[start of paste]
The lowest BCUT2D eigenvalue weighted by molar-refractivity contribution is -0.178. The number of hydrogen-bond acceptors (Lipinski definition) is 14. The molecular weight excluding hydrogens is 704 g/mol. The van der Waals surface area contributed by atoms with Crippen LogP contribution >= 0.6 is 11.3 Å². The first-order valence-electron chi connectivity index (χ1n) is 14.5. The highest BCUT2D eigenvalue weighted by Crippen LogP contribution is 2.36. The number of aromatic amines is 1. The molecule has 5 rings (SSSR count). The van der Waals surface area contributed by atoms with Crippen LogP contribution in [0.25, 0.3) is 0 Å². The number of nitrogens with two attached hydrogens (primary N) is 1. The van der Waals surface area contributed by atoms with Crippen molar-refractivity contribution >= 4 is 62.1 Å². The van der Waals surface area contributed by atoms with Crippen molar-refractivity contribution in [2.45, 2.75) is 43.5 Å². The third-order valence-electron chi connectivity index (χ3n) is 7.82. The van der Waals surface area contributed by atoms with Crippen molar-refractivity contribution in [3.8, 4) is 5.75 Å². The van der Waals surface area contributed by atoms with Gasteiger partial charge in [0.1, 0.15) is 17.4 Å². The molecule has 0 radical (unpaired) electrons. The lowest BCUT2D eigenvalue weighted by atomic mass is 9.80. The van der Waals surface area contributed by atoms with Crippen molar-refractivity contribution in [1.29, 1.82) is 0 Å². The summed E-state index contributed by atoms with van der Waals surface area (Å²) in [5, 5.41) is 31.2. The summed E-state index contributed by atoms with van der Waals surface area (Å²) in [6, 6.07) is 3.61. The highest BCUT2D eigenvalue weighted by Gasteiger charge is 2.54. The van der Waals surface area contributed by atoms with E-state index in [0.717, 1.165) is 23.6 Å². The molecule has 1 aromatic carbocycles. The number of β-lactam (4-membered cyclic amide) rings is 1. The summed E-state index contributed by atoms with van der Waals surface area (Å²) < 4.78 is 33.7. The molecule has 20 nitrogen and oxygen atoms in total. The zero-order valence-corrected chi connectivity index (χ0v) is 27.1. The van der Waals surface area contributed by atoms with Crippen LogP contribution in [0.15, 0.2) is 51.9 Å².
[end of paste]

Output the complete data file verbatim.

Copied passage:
The lowest BCUT2D eigenvalue weighted by molar-refractivity contribution is -0.178. The number of hydrogen-bond acceptors (Lipinski definition) is 14. The molecular weight excluding hydrogens is 704 g/mol. The van der Waals surface area contributed by atoms with Crippen LogP contribution >= 0.6 is 11.3 Å². The first-order valence-electron chi connectivity index (χ1n) is 14.5. The highest BCUT2D eigenvalue weighted by Crippen LogP contribution is 2.36. The number of aromatic amines is 1. The molecule has 5 rings (SSSR count). The van der Waals surface area contributed by atoms with Crippen LogP contribution in [0.25, 0.3) is 0 Å². The number of nitrogens with two attached hydrogens (primary N) is 1. The van der Waals surface area contributed by atoms with Crippen molar-refractivity contribution >= 4 is 62.1 Å². The van der Waals surface area contributed by atoms with Crippen molar-refractivity contribution in [2.45, 2.75) is 43.5 Å². The third-order valence-electron chi connectivity index (χ3n) is 7.82. The van der Waals surface area contributed by atoms with Crippen molar-refractivity contribution in [3.8, 4) is 5.75 Å². The van der Waals surface area contributed by atoms with Gasteiger partial charge in [0.1, 0.15) is 17.4 Å². The molecule has 0 radical (unpaired) electrons. The lowest BCUT2D eigenvalue weighted by atomic mass is 9.80. The van der Waals surface area contributed by atoms with Crippen molar-refractivity contribution in [1.29, 1.82) is 0 Å². The summed E-state index contributed by atoms with van der Waals surface area (Å²) in [5, 5.41) is 31.2. The summed E-state index contributed by atoms with van der Waals surface area (Å²) in [6, 6.07) is 3.61. The highest BCUT2D eigenvalue weighted by Gasteiger charge is 2.54. The van der Waals surface area contributed by atoms with E-state index in [0.717, 1.165) is 23.6 Å². The molecule has 1 aromatic carbocycles. The number of β-lactam (4-membered cyclic amide) rings is 1. The summed E-state index contributed by atoms with van der Waals surface area (Å²) < 4.78 is 33.7. The molecule has 20 nitrogen and oxygen atoms in total. The zero-order valence-corrected chi connectivity index (χ0v) is 27.1. The van der Waals surface area contributed by atoms with Crippen LogP contribution in [0.15, 0.2) is 51.9 Å².